Brussels sprouts have a somewhat bad reputation -- but, although they are often referred to as the dinner table enemy of children everywhere, these sprouts deserve a second chance.
They are actually wonderful sources of vitamin A, folacin, potassium, calcium and fiber. Brussels sprouts are low-fat and high in protein. And while they may be an acquired taste for some, others find brussels sprouts quite delicious.
In this article, we'll be discussing growing Brussels sprouts, selecting Brussels sprouts and the health benefits of Brussels sprouts.
Brussels sprouts are cabbage-type heads, nestled in large green leaves.
Brussels sprouts are miniature cabbage-like heads, 1 or 2 inches in diameter and nestled in among large green leaves, sprout from a tall main stem. Brussels sprouts belong to the cabbage, or cole, family and are similar to cabbage in their growing habits and requirements.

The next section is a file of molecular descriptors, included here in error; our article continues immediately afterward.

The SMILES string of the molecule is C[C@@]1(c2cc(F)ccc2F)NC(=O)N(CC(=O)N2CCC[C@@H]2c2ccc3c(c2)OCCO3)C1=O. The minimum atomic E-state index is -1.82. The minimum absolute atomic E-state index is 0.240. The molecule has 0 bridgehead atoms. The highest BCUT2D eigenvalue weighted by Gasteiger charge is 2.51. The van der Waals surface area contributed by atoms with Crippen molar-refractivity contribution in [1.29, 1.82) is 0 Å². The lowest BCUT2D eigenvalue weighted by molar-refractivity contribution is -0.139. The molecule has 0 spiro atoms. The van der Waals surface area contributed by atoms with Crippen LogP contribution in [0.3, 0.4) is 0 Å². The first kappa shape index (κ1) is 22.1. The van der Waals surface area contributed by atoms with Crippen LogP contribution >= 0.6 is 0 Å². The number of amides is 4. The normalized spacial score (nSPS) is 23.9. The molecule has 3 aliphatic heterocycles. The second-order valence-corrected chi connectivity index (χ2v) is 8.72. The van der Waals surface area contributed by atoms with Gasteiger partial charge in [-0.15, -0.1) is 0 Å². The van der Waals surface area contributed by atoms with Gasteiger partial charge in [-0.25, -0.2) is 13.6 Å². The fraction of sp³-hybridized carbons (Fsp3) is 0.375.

They're hardy -- they are the most cold tolerant of the cole family vegetables -- and easy to grow in the home garden.
Common Name: Brussels Sprouts
Scientific Name: Brassica oleracea; Gemmifera Group
Hardiness: Very Hardy (will survive first frost)
In the next section, we'll discuss when to grow and harvest Brussels sprouts.
Want more information about brussels sprouts? Try:
- Cooking Brussels Sprouts: Learn how to prepare Brussels sprouts.
- Vegetable Gardens: Grow a full harvest of great vegetables this year.
- Gardening: We answer your questions about all things that come from the garden.